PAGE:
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Women's Role: Encouraging Men to Get Their Heart Checked Out

By Meg Rees M.S. P.A. C
 
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Are you in a committed relationship? Then you have a responsibility you might not have thought about: health maintenance for your man. Just as you have other responsibilities like providing moral or financial support or pursuing happiness, you need to be involved in your man’s health. Think about it… it will pay off in the future.

Remember that, traditionally, women are the caregivers in the family. Women are more knowledgeable and experienced with the health care system through years of pelvic examinations and visiting the pediatrician. They take care of their parents and set up physician appointments for them, their own children and their spouses.

In this day and age, when preventative strategies are available and are affordable, your partner can no longer hide in a cave and say, “I did not know about it!” The caveman days are over! How many times do we hear on the TV about heart disease, prostate cancer or other male issues? Lots!

The Center for Disease Control and Prevention, CDC found that only about 40 percent of office visits are attributed to men while the remaining 60 percent are women. Men typically visit their physician if they absolutely have to and almost always say, “My wife made me come in.”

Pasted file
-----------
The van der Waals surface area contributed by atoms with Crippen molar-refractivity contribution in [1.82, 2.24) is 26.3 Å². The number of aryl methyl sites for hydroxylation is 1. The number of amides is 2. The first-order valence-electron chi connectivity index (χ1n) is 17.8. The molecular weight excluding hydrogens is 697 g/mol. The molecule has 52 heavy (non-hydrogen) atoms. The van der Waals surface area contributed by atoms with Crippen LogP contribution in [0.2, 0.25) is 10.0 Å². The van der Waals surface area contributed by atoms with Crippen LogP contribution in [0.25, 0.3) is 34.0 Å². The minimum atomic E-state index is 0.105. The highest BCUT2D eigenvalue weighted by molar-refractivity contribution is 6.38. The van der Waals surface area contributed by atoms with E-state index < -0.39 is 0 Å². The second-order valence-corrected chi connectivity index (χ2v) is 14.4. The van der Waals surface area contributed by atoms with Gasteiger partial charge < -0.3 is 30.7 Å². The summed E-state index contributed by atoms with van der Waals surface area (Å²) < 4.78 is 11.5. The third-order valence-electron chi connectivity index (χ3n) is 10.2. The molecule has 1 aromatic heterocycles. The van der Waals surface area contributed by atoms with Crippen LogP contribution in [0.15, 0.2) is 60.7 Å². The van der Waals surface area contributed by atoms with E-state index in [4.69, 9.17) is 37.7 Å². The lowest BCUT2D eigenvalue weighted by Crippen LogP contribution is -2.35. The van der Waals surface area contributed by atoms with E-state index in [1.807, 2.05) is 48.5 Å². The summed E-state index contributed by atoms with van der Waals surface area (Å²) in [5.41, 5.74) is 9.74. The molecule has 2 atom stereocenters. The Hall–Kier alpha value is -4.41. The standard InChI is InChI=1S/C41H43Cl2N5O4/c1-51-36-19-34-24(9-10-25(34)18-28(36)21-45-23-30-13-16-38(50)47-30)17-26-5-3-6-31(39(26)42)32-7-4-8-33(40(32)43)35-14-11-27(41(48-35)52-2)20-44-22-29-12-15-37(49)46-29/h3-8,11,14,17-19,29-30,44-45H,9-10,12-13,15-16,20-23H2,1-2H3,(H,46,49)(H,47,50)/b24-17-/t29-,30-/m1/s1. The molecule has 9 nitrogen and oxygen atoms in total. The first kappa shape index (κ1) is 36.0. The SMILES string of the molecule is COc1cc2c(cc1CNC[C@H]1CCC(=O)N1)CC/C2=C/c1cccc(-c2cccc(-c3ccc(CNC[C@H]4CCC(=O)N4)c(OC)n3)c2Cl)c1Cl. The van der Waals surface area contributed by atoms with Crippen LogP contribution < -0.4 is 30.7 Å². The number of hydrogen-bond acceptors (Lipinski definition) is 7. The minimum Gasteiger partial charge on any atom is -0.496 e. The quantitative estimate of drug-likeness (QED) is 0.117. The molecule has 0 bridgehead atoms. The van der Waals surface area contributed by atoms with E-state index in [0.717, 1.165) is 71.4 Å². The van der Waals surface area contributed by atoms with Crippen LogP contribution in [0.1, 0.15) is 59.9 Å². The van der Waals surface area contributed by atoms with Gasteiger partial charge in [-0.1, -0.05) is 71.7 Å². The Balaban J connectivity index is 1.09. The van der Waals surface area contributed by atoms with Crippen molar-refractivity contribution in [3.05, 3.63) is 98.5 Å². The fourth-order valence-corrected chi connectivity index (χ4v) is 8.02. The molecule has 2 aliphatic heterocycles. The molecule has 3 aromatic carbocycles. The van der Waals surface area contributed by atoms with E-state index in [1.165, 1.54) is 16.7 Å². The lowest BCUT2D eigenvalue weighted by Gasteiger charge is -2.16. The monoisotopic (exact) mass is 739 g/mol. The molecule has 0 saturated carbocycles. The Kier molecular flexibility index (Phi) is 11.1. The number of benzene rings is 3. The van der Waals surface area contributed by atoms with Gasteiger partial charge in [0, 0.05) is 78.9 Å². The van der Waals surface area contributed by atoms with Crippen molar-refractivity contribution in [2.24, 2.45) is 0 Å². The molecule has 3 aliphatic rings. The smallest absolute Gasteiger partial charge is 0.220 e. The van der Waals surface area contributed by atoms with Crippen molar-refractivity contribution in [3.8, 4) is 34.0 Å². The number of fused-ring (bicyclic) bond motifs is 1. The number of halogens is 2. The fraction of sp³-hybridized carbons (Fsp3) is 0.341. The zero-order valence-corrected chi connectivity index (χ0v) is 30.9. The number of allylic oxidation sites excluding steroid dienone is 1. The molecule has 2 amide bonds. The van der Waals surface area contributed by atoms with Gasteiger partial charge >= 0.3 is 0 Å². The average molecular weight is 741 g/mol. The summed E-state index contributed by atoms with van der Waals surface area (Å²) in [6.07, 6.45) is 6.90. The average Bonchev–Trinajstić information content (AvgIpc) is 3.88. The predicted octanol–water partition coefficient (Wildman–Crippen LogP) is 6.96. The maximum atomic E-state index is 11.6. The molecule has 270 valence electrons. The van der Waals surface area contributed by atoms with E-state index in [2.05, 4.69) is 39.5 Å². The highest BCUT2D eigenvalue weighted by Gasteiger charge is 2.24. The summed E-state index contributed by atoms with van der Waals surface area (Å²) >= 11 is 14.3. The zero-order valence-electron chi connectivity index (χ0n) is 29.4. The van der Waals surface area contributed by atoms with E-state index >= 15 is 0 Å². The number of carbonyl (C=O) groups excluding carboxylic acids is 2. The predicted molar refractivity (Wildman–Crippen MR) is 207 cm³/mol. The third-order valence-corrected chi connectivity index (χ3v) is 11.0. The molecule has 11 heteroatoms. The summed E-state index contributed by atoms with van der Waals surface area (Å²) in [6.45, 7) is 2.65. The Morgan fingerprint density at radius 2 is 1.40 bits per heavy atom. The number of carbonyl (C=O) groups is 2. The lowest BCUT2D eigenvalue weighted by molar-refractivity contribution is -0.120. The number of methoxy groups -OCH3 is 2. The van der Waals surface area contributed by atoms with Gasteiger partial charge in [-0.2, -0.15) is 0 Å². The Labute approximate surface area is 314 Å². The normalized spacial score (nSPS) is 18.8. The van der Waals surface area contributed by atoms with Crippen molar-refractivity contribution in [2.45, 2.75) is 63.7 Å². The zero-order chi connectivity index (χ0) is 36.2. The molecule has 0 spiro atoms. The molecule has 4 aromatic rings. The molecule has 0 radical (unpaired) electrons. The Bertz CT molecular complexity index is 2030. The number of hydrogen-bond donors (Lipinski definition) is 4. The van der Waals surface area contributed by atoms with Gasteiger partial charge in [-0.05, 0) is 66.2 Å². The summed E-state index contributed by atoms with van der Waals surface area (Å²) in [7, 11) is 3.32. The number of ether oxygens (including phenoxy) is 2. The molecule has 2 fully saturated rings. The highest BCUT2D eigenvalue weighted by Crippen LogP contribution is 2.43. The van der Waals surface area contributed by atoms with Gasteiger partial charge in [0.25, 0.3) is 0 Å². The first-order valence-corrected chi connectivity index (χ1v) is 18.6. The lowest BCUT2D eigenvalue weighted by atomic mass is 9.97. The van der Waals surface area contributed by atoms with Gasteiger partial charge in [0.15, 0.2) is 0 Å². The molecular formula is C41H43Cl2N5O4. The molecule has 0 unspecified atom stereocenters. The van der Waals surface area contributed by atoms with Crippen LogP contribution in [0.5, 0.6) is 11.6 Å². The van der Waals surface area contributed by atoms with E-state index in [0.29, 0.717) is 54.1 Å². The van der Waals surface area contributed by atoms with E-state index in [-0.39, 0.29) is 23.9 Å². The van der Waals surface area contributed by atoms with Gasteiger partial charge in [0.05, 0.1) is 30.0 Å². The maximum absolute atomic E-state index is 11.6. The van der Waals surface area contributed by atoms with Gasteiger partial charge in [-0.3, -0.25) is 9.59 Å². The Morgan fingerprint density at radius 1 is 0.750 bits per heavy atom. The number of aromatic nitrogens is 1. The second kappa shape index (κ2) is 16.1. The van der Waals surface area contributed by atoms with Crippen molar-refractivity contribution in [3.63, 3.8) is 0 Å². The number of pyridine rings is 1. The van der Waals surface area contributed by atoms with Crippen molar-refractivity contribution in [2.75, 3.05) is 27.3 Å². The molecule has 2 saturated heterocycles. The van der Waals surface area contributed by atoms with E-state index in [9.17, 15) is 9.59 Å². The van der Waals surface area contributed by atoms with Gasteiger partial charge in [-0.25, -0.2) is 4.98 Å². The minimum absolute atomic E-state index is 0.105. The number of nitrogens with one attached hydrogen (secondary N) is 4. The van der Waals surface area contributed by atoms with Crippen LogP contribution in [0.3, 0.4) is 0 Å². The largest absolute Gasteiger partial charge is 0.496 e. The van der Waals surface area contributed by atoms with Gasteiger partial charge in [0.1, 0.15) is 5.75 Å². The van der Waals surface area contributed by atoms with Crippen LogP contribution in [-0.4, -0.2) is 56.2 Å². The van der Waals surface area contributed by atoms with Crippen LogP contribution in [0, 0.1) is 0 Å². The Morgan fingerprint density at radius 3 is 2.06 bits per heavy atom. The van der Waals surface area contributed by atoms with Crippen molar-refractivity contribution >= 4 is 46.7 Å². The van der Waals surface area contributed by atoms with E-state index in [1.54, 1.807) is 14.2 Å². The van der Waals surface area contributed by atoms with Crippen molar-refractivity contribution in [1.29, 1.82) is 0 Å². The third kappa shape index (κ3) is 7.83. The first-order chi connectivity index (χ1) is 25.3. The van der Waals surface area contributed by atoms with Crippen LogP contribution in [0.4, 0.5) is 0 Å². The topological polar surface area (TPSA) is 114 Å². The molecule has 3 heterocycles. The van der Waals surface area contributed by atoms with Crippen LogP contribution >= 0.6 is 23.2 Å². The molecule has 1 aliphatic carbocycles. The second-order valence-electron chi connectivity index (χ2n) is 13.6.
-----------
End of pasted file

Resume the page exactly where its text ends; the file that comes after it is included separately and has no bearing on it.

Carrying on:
Keeping a man healthy:
1. Understand male health problems
2. Find out when men need to have a check-up
3. Go along with him to the doctor
4. Compile his family health history
5. Help him talk about his concerns/symptoms/fears
6. Motivate him to follow a healthy diet and exercise

In addition, heart disease is the number one threat to men’s health according to the Mayo Clinic Staff. But, even people with heart disease live longer if they make positive changes in their life. So do not get discouraged, your man is never too old. Start early and ask your physician about your goals.

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We value and respect our HERWriters' experiences, but everyone is different. Many of our writers are speaking from personal experience, and what's worked for them may not work for you. Their articles are not a substitute for medical advice, although we hope you can gain knowledge from their insight.

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